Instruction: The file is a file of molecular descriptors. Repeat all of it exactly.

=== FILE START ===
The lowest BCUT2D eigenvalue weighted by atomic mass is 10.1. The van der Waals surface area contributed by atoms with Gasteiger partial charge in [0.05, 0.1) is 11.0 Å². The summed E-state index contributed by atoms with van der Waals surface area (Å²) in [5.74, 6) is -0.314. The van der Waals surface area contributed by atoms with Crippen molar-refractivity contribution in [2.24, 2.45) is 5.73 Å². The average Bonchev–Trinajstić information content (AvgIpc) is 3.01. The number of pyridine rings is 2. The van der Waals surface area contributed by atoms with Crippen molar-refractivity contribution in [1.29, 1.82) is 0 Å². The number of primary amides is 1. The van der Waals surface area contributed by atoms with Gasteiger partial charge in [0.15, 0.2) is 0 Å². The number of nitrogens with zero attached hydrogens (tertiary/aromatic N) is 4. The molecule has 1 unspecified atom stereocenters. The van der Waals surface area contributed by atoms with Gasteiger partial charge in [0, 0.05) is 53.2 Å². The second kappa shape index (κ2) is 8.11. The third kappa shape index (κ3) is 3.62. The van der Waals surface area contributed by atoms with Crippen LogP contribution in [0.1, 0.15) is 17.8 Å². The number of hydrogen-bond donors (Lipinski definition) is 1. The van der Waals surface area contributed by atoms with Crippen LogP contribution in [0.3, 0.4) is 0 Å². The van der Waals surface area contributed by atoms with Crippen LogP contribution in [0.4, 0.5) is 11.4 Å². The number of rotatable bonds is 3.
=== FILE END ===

The lowest BCUT2D eigenvalue weighted by atomic mass is 10.1. The van der Waals surface area contributed by atoms with Gasteiger partial charge in [0.05, 0.1) is 11.0 Å². The summed E-state index contributed by atoms with van der Waals surface area (Å²) in [5.74, 6) is -0.314. The van der Waals surface area contributed by atoms with Crippen molar-refractivity contribution in [2.24, 2.45) is 5.73 Å². The average Bonchev–Trinajstić information content (AvgIpc) is 3.01. The number of pyridine rings is 2. The van der Waals surface area contributed by atoms with Crippen molar-refractivity contribution in [1.29, 1.82) is 0 Å². The number of primary amides is 1. The van der Waals surface area contributed by atoms with Gasteiger partial charge in [0.15, 0.2) is 0 Å². The number of nitrogens with zero attached hydrogens (tertiary/aromatic N) is 4. The molecule has 1 unspecified atom stereocenters. The van der Waals surface area contributed by atoms with Gasteiger partial charge in [0, 0.05) is 53.2 Å². The second kappa shape index (κ2) is 8.11. The third kappa shape index (κ3) is 3.62. The van der Waals surface area contributed by atoms with Crippen LogP contribution in [0.1, 0.15) is 17.8 Å². The number of hydrogen-bond donors (Lipinski definition) is 1. The van der Waals surface area contributed by atoms with Crippen LogP contribution in [0.3, 0.4) is 0 Å². The van der Waals surface area contributed by atoms with Crippen LogP contribution in [0.4, 0.5) is 11.4 Å². The number of rotatable bonds is 3.